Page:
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Tuesday 6th December 2016
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Coroners won't test for vCJD

19th August 2009

Coroners are refusing to test for an infection which causes vCJD saying that such tests could undermine their neutrality.

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The government has indicated such a move could help protect the public and scientists say such checks during postmortem examinations could help find out how many people in the population have the infection without knowing it.

In turn, this could help decide whether current measures to protect blood transfusions are sufficient.

Cases of vCJD arose in the 1980s as a result of people eating beef from cattle infected with BSE and so far 164 people have died from it.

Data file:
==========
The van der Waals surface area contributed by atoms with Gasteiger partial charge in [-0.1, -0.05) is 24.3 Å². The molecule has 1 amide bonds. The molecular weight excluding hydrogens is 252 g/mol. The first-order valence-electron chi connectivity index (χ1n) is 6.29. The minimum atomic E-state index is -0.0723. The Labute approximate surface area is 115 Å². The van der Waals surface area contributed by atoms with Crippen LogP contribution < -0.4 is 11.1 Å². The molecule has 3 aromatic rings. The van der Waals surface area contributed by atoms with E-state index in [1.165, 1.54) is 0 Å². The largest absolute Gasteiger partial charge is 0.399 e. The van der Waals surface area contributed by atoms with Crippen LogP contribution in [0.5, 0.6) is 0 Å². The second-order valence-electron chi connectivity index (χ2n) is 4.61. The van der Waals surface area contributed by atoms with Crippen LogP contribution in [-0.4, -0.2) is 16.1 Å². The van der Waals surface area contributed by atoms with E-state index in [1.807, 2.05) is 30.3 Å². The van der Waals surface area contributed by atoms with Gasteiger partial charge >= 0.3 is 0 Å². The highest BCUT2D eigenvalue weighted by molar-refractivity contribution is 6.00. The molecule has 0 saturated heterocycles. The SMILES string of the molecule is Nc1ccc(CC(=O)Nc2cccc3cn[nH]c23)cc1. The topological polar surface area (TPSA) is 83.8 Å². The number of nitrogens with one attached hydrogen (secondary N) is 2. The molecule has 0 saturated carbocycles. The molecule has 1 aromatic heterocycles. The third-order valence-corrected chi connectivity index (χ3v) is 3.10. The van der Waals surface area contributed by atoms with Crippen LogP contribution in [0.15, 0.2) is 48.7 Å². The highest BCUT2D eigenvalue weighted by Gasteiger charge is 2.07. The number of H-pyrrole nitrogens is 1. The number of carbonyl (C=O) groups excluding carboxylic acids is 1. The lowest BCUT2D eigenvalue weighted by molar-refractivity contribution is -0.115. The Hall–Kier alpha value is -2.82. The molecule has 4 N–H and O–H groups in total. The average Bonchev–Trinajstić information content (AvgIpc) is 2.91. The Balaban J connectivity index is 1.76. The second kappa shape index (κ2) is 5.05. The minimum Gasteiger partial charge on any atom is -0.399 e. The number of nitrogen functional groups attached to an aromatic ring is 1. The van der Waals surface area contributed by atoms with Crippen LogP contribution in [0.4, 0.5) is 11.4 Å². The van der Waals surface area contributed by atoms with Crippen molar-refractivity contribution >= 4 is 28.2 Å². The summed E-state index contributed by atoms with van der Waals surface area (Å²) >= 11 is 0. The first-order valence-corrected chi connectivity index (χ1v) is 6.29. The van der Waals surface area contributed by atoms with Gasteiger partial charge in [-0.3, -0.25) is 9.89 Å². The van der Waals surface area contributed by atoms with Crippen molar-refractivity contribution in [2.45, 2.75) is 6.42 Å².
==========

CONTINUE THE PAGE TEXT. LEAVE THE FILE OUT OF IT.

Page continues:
But it remains unknown how many people could be carrying vCJD without showing symptoms.

The Spongiform Encepalopathy Advisory Committee (SEAC), which advises ministers, believes it is important to establish this and that a reliable way of establishing this was to ask coroners to test the brain and spleen of young people during autopsies.

SEAC member Professor John Collinge said systematic testing was needed to establish how many more people were likely to get the disease and that he had hoped coroner’s would help.

But the Coroners' Society of England and Wales has refused to comment though it has told officials that if they were to request consent from relatives to carry out research it would compromise their neutrality and breach the trust they have built up with the public.

However, the Department of Health plans a pilot scheme later this year to try out a system that it hoped would address many of the coroners' concerns.

 

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